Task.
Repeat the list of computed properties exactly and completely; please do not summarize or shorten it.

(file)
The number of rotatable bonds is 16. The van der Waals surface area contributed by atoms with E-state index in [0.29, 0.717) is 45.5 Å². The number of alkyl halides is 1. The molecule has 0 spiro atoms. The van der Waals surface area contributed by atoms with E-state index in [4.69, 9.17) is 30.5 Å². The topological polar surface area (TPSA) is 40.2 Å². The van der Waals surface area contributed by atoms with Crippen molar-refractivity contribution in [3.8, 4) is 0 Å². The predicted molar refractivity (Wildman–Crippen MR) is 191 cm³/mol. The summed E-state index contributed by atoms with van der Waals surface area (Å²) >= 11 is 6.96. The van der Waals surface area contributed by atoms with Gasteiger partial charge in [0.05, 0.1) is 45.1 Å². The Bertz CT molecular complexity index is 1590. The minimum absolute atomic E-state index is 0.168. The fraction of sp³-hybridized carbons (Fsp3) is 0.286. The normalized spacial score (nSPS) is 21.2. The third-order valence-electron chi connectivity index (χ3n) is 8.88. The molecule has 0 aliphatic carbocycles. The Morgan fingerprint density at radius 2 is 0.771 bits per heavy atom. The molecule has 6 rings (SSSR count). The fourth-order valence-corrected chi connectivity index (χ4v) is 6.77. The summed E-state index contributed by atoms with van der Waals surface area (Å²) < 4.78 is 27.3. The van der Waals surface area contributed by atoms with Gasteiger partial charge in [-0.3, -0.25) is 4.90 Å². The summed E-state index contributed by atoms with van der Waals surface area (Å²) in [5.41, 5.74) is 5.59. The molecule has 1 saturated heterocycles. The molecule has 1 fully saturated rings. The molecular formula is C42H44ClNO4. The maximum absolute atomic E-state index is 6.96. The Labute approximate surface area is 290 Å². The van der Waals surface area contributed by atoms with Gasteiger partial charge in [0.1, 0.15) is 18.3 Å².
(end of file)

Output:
The number of rotatable bonds is 16. The van der Waals surface area contributed by atoms with E-state index in [0.29, 0.717) is 45.5 Å². The number of alkyl halides is 1. The molecule has 0 spiro atoms. The van der Waals surface area contributed by atoms with E-state index in [4.69, 9.17) is 30.5 Å². The topological polar surface area (TPSA) is 40.2 Å². The van der Waals surface area contributed by atoms with Crippen molar-refractivity contribution in [3.8, 4) is 0 Å². The predicted molar refractivity (Wildman–Crippen MR) is 191 cm³/mol. The summed E-state index contributed by atoms with van der Waals surface area (Å²) >= 11 is 6.96. The van der Waals surface area contributed by atoms with Gasteiger partial charge in [0.05, 0.1) is 45.1 Å². The Bertz CT molecular complexity index is 1590. The minimum absolute atomic E-state index is 0.168. The fraction of sp³-hybridized carbons (Fsp3) is 0.286. The normalized spacial score (nSPS) is 21.2. The third-order valence-electron chi connectivity index (χ3n) is 8.88. The molecule has 0 aliphatic carbocycles. The Morgan fingerprint density at radius 2 is 0.771 bits per heavy atom. The molecule has 6 rings (SSSR count). The fourth-order valence-corrected chi connectivity index (χ4v) is 6.77. The summed E-state index contributed by atoms with van der Waals surface area (Å²) < 4.78 is 27.3. The van der Waals surface area contributed by atoms with Gasteiger partial charge in [-0.3, -0.25) is 4.90 Å². The summed E-state index contributed by atoms with van der Waals surface area (Å²) in [5.41, 5.74) is 5.59. The molecule has 1 saturated heterocycles. The molecule has 1 fully saturated rings. The molecular formula is C42H44ClNO4. The maximum absolute atomic E-state index is 6.96. The Labute approximate surface area is 290 Å². The van der Waals surface area contributed by atoms with Gasteiger partial charge in [0.1, 0.15) is 18.3 Å².